Arthur cartoon slammed by Phil Vischer for its portrayal of gay marriage
A recent portrayal of gay marriage in the children’s show Arthur has led to VeggieTales‘ co-creator Phil Vischer speaking against what he perceives as LGBT representation being forced into modern cartoons. Vischer, the co-creator of the Christian cartoon, lamented the state of today’s cartoons while discussing a recent episode of Arthur. In the episode, one of the titular character’s teachers is married to another man, something that Vischer says is “concerning.”
In an interview with The Christian Post, he said “It’s going to show up more and more as the world has decided that LGBT issues are in the same categories as race and civil rights issues. So, to say you shouldn’t have a same-sex couple on Sesame Street is the equivalent of saying you shouldn’t have a black couple on Sesame Street.”
While it’s possible to interpret his comments as being positive towards LGBT issues being viewed as civil rights issues, Vischer made it clear he did not agree with the sentiment that they were similar. He referred to the marriage as the “shot heard through the Christian parenting world” and said he found the whole thing “concerning” because the kids on Arthur didn’t question it.
Vischer is aware shows like VeggieTales are going to have to address LGBT issues at some point. However, Vischer’s statement didn’t provide many clues that it would be handled very well. He said: “If I get pressure from Hollywood to show two men getting married because we’ve all decided it’s right and correct, my pushback is: ‘No, I won’t. Because that’s not what I believe is best for kids.”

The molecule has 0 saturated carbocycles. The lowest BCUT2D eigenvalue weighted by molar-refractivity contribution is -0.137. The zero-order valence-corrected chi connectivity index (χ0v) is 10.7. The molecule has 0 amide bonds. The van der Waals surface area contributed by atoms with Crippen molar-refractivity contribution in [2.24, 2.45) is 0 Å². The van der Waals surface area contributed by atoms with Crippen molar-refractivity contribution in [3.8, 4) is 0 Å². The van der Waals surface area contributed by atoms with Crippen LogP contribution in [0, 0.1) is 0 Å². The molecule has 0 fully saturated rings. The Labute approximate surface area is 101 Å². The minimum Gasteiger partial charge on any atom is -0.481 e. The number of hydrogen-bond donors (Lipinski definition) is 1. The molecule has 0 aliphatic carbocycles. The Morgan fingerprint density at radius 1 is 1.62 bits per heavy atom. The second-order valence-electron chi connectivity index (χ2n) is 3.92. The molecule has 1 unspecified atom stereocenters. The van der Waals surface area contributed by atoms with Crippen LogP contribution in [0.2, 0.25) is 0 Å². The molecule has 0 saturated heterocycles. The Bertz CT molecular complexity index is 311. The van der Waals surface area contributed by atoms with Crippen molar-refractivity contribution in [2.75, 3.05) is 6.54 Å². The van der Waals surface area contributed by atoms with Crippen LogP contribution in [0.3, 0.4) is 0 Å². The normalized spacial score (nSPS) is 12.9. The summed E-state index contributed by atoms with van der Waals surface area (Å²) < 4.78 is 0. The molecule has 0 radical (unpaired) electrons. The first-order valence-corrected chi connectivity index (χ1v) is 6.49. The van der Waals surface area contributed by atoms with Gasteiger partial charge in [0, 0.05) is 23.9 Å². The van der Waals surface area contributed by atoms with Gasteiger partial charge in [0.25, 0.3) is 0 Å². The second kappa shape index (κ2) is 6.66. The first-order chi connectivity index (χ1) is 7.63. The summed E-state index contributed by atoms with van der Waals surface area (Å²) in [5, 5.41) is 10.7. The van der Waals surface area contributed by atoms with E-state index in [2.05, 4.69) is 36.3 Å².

apparently the Veggietales creator recently said he doesn't want to show LGBT+ in the show.
i don't agree with how he feels about LGBT+ but are you really that surprised that the creator of a Christian cartoon would say that?
it's not like he's saying we're bad people.
— (^ó ᴥ ò^) 💖𝓲𝓽'𝓼 𝓪 𝓭𝓸𝓰'𝓼 𝓵𝓲𝓯𝓮💖 (@ChelleDoggo) August 21, 2019
The interview with Vischer proves his show is not prepared to approach the topic of gay marriage. Moreover, if the topic does come up at some point, it doesn’t appear as though it will have a positive sentiment. Vischer seems more than content to approach LGBT topics from a negative standpoint or at least one that will not ruffle the feathers of Christians.
Perhaps the marriage on Arthur was the “shot heard through the Christian parenting world.” But that means there will be an open discussion about it in the future, and everyone could benefit from listening to it.